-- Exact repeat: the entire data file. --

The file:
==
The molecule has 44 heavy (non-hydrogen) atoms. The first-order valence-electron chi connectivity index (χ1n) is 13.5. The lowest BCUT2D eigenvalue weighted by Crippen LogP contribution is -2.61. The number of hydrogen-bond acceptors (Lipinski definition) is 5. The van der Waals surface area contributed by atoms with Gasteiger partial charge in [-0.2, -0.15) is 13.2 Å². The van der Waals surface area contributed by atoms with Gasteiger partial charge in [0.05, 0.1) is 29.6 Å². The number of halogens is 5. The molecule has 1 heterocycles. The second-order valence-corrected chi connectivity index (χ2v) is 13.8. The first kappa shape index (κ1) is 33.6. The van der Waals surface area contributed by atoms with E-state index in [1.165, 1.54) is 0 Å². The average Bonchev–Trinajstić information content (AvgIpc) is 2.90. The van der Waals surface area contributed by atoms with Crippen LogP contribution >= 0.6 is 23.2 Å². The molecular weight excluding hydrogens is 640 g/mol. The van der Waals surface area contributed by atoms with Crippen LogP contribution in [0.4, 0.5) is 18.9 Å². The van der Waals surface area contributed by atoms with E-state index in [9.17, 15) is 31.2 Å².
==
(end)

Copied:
The molecule has 44 heavy (non-hydrogen) atoms. The first-order valence-electron chi connectivity index (χ1n) is 13.5. The lowest BCUT2D eigenvalue weighted by Crippen LogP contribution is -2.61. The number of hydrogen-bond acceptors (Lipinski definition) is 5. The van der Waals surface area contributed by atoms with Gasteiger partial charge in [-0.2, -0.15) is 13.2 Å². The van der Waals surface area contributed by atoms with Gasteiger partial charge in [0.05, 0.1) is 29.6 Å². The number of halogens is 5. The molecule has 1 heterocycles. The second-order valence-corrected chi connectivity index (χ2v) is 13.8. The first kappa shape index (κ1) is 33.6. The van der Waals surface area contributed by atoms with E-state index in [1.165, 1.54) is 0 Å². The average Bonchev–Trinajstić information content (AvgIpc) is 2.90. The van der Waals surface area contributed by atoms with Crippen LogP contribution >= 0.6 is 23.2 Å². The molecular weight excluding hydrogens is 640 g/mol. The van der Waals surface area contributed by atoms with Crippen LogP contribution in [0.4, 0.5) is 18.9 Å². The van der Waals surface area contributed by atoms with E-state index in [9.17, 15) is 31.2 Å².